Complaint 1/7: The Email Chain

 

 

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In an effort to begin writing, I will be posting a series of small, unedited complaints. After that, I hope to return to dead-blogging the Earl of Shaftesbury.

Dear ones,

As I’ve aged, the pleasure I take in trauma has translated into taking on too much work—a genteel form of suffering that befits my station, but leaves me thoroughly uninspired. Worse: too much work leads to breathless prose, and the internet has already saturated the world with the moist wheezing of insecure people with no time for themselves.

And so, I have decided to guard my summer writing time as if it were a loose lipped drunk in witness protection, hiding it from the authorities and well-meaning neighbours. The summer is attacked on both sides by committees and class prep. Both necessary, both bloated and intent on stealing from me what little energy I have. As is well known, the advance attack is made via the email. What is perhaps less well known is that the mid-west has augmented the attack with the Midwestern Email Chain.

The chain drags behind the email, and each link is forged out of a freakishly positive ejaculation. It goes like this. I write an email to a group, saying “I have left some old crackers and a sock in the break-room, please feel free to use them in your presentation to the provost tomorrow,” and click send. Within the hour, one of the members of the group will reply to everyone (this is key: everyone must be involved) saying something like:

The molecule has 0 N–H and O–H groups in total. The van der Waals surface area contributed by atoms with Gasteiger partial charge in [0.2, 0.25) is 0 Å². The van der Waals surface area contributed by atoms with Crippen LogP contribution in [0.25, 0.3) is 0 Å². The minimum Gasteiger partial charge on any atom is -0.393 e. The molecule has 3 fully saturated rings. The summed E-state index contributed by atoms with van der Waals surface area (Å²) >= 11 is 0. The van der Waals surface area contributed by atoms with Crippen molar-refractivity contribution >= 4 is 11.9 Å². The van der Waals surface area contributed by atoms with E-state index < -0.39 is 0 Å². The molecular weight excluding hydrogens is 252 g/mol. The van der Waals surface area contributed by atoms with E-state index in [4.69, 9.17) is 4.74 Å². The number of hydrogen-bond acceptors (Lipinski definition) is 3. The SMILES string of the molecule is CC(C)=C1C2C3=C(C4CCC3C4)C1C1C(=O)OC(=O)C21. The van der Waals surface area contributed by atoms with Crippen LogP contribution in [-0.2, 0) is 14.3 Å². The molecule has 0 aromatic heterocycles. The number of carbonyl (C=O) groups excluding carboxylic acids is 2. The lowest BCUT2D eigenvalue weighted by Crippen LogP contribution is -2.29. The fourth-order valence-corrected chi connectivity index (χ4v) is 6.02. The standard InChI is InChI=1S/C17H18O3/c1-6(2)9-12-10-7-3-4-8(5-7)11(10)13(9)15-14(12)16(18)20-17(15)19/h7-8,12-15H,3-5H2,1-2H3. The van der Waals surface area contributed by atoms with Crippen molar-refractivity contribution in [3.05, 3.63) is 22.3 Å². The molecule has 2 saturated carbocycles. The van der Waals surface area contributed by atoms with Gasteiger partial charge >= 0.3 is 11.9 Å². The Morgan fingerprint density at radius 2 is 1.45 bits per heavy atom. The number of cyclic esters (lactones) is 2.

“Great work, Dustin! Thank you so much! The world wouldn’t be the same without you!”

Within 15-20 minutes, another link is added:

“I love mouldy socks, this is amazing! Really proud to be part of the team!”

And then another:

“Socks are the BEST! Really reminds me of my undergrad! Thanks!!!!!!”

…,

“Oh.My.God. I love this!”

And so on. There is no harm in this–it can even be mildly touching. It is, however, a problem when you have not authored the first email, when you are a recipient of it, and, say, three or four links in a quickly building chain. It is especially a problem when you are clearly expected to participate, and yet have inherited an absolute allergy to effusiveness from your father.

Dear ones, I cannot do it: I cannot publicly say ‘good job’. I cannot join this community of praise and relentless affirmation. Taciturn dickishness is my birthright, and I cannot betray it. So, instead, I resentfully diagnose: what is behind this chain? Why is it public? Why do otherwise elegant people write with one hand trained by habit to hit Shift+1 after every sentence?

The best answer I have is stolen from a friend: all communication occurs against a background of hostility. To push back against this assumption, we have exclamations of praise and wonder. Each email translates, roughly, into:

“I do not hate you. I wish you no harm.”

And this is a good thing. I do not want to be hated, not here, and not by these people. But I cannot reciprocate, because my vanity will not allow me, and my time is running out.

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